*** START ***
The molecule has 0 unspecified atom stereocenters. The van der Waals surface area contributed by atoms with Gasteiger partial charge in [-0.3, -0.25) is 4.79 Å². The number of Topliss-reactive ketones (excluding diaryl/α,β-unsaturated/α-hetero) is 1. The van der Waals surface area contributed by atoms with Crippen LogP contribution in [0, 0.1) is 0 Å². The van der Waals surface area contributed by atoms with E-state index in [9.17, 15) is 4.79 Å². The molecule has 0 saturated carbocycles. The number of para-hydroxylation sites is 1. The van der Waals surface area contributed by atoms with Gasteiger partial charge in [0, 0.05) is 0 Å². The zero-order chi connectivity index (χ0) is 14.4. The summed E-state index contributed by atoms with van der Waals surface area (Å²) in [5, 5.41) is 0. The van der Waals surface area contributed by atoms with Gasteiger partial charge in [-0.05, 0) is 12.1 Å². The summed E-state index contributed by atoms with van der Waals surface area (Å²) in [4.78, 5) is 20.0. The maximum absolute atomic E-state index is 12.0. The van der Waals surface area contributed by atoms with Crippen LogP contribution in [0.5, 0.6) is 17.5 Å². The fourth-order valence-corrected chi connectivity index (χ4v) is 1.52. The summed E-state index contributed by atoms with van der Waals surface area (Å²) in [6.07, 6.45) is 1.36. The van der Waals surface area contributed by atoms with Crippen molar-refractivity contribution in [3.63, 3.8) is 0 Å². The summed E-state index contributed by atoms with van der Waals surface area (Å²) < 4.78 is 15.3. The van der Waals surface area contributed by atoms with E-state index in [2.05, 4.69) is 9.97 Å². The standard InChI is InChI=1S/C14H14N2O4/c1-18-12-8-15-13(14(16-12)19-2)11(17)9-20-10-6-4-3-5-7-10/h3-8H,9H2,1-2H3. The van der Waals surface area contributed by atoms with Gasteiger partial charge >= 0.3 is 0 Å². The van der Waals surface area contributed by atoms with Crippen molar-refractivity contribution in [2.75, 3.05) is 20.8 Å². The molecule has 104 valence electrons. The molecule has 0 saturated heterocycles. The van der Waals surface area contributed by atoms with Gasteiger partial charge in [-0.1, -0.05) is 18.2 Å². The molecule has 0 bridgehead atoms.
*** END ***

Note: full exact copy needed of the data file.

The molecule has 0 unspecified atom stereocenters. The van der Waals surface area contributed by atoms with Gasteiger partial charge in [-0.3, -0.25) is 4.79 Å². The number of Topliss-reactive ketones (excluding diaryl/α,β-unsaturated/α-hetero) is 1. The van der Waals surface area contributed by atoms with Crippen LogP contribution in [0, 0.1) is 0 Å². The van der Waals surface area contributed by atoms with E-state index in [9.17, 15) is 4.79 Å². The molecule has 0 saturated carbocycles. The number of para-hydroxylation sites is 1. The van der Waals surface area contributed by atoms with Gasteiger partial charge in [0, 0.05) is 0 Å². The zero-order chi connectivity index (χ0) is 14.4. The summed E-state index contributed by atoms with van der Waals surface area (Å²) in [5, 5.41) is 0. The van der Waals surface area contributed by atoms with Gasteiger partial charge in [-0.05, 0) is 12.1 Å². The summed E-state index contributed by atoms with van der Waals surface area (Å²) in [4.78, 5) is 20.0. The maximum absolute atomic E-state index is 12.0. The van der Waals surface area contributed by atoms with Crippen LogP contribution in [0.5, 0.6) is 17.5 Å². The fourth-order valence-corrected chi connectivity index (χ4v) is 1.52. The summed E-state index contributed by atoms with van der Waals surface area (Å²) in [6.07, 6.45) is 1.36. The van der Waals surface area contributed by atoms with Crippen molar-refractivity contribution in [3.63, 3.8) is 0 Å². The summed E-state index contributed by atoms with van der Waals surface area (Å²) < 4.78 is 15.3. The van der Waals surface area contributed by atoms with E-state index in [2.05, 4.69) is 9.97 Å². The standard InChI is InChI=1S/C14H14N2O4/c1-18-12-8-15-13(14(16-12)19-2)11(17)9-20-10-6-4-3-5-7-10/h3-8H,9H2,1-2H3. The van der Waals surface area contributed by atoms with Gasteiger partial charge >= 0.3 is 0 Å². The van der Waals surface area contributed by atoms with Crippen molar-refractivity contribution in [2.75, 3.05) is 20.8 Å². The molecule has 104 valence electrons. The molecule has 0 saturated heterocycles. The van der Waals surface area contributed by atoms with Gasteiger partial charge in [-0.1, -0.05) is 18.2 Å². The molecule has 0 bridgehead atoms.